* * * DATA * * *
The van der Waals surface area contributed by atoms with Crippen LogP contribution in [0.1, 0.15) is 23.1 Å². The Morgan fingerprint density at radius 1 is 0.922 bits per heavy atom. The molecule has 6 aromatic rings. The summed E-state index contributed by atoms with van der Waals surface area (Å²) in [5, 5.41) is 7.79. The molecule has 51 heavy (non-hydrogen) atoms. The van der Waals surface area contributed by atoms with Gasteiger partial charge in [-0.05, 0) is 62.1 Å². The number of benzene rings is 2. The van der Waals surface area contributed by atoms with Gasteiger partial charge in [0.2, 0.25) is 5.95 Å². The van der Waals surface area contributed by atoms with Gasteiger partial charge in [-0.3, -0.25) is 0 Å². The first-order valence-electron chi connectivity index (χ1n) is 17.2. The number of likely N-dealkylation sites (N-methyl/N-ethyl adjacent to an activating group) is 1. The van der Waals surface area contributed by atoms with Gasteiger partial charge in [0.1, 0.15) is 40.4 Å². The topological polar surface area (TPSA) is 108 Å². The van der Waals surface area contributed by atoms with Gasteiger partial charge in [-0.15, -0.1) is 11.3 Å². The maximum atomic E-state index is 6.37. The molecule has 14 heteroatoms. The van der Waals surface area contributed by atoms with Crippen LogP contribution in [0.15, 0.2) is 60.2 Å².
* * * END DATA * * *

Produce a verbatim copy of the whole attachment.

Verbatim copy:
The van der Waals surface area contributed by atoms with Crippen LogP contribution in [0.1, 0.15) is 23.1 Å². The Morgan fingerprint density at radius 1 is 0.922 bits per heavy atom. The molecule has 6 aromatic rings. The summed E-state index contributed by atoms with van der Waals surface area (Å²) in [5, 5.41) is 7.79. The molecule has 51 heavy (non-hydrogen) atoms. The van der Waals surface area contributed by atoms with Gasteiger partial charge in [-0.05, 0) is 62.1 Å². The number of benzene rings is 2. The van der Waals surface area contributed by atoms with Gasteiger partial charge in [0.2, 0.25) is 5.95 Å². The van der Waals surface area contributed by atoms with Gasteiger partial charge in [-0.3, -0.25) is 0 Å². The first-order valence-electron chi connectivity index (χ1n) is 17.2. The number of likely N-dealkylation sites (N-methyl/N-ethyl adjacent to an activating group) is 1. The van der Waals surface area contributed by atoms with Gasteiger partial charge in [0.1, 0.15) is 40.4 Å². The topological polar surface area (TPSA) is 108 Å². The van der Waals surface area contributed by atoms with Gasteiger partial charge in [-0.15, -0.1) is 11.3 Å². The maximum atomic E-state index is 6.37. The molecule has 14 heteroatoms. The van der Waals surface area contributed by atoms with Crippen LogP contribution in [0.15, 0.2) is 60.2 Å².